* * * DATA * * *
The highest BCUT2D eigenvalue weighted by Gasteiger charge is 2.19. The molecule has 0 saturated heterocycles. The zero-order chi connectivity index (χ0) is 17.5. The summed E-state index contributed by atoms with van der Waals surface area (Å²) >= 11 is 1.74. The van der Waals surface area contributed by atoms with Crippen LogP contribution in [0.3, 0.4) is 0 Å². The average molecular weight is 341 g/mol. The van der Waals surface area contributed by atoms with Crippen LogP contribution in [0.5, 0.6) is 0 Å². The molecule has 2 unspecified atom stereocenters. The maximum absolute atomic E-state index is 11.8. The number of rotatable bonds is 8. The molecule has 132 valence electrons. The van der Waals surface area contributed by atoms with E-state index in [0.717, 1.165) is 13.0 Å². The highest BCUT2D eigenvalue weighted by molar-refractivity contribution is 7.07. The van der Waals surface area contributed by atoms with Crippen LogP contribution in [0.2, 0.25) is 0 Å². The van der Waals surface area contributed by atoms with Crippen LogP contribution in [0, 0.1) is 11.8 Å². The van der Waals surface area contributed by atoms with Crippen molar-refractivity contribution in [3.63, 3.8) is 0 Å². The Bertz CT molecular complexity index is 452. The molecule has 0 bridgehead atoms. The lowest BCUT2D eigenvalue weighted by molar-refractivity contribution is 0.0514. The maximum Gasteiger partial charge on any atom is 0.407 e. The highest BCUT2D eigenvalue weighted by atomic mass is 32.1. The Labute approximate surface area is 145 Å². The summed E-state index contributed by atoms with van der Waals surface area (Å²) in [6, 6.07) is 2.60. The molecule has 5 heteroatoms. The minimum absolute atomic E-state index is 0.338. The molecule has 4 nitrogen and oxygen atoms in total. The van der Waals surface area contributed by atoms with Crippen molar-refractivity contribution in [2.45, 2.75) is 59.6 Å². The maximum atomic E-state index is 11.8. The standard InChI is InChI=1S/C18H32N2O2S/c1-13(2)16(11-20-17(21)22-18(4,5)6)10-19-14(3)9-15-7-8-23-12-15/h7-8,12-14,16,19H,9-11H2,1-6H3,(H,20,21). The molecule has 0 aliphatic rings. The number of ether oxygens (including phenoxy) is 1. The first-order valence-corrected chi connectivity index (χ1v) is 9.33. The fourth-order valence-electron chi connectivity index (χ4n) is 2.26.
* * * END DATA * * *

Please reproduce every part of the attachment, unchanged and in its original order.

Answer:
The highest BCUT2D eigenvalue weighted by Gasteiger charge is 2.19. The molecule has 0 saturated heterocycles. The zero-order chi connectivity index (χ0) is 17.5. The summed E-state index contributed by atoms with van der Waals surface area (Å²) >= 11 is 1.74. The van der Waals surface area contributed by atoms with Crippen LogP contribution in [0.3, 0.4) is 0 Å². The average molecular weight is 341 g/mol. The van der Waals surface area contributed by atoms with Crippen LogP contribution in [0.5, 0.6) is 0 Å². The molecule has 2 unspecified atom stereocenters. The maximum absolute atomic E-state index is 11.8. The number of rotatable bonds is 8. The molecule has 132 valence electrons. The van der Waals surface area contributed by atoms with E-state index in [0.717, 1.165) is 13.0 Å². The highest BCUT2D eigenvalue weighted by molar-refractivity contribution is 7.07. The van der Waals surface area contributed by atoms with Crippen LogP contribution in [0.2, 0.25) is 0 Å². The van der Waals surface area contributed by atoms with Crippen LogP contribution in [0, 0.1) is 11.8 Å². The van der Waals surface area contributed by atoms with Crippen molar-refractivity contribution in [3.63, 3.8) is 0 Å². The Bertz CT molecular complexity index is 452. The molecule has 0 bridgehead atoms. The lowest BCUT2D eigenvalue weighted by molar-refractivity contribution is 0.0514. The maximum Gasteiger partial charge on any atom is 0.407 e. The highest BCUT2D eigenvalue weighted by atomic mass is 32.1. The Labute approximate surface area is 145 Å². The summed E-state index contributed by atoms with van der Waals surface area (Å²) in [6, 6.07) is 2.60. The molecule has 5 heteroatoms. The minimum absolute atomic E-state index is 0.338. The molecule has 4 nitrogen and oxygen atoms in total. The van der Waals surface area contributed by atoms with Crippen molar-refractivity contribution in [2.45, 2.75) is 59.6 Å². The maximum atomic E-state index is 11.8. The standard InChI is InChI=1S/C18H32N2O2S/c1-13(2)16(11-20-17(21)22-18(4,5)6)10-19-14(3)9-15-7-8-23-12-15/h7-8,12-14,16,19H,9-11H2,1-6H3,(H,20,21). The molecule has 0 aliphatic rings. The number of ether oxygens (including phenoxy) is 1. The first-order valence-corrected chi connectivity index (χ1v) is 9.33. The fourth-order valence-electron chi connectivity index (χ4n) is 2.26.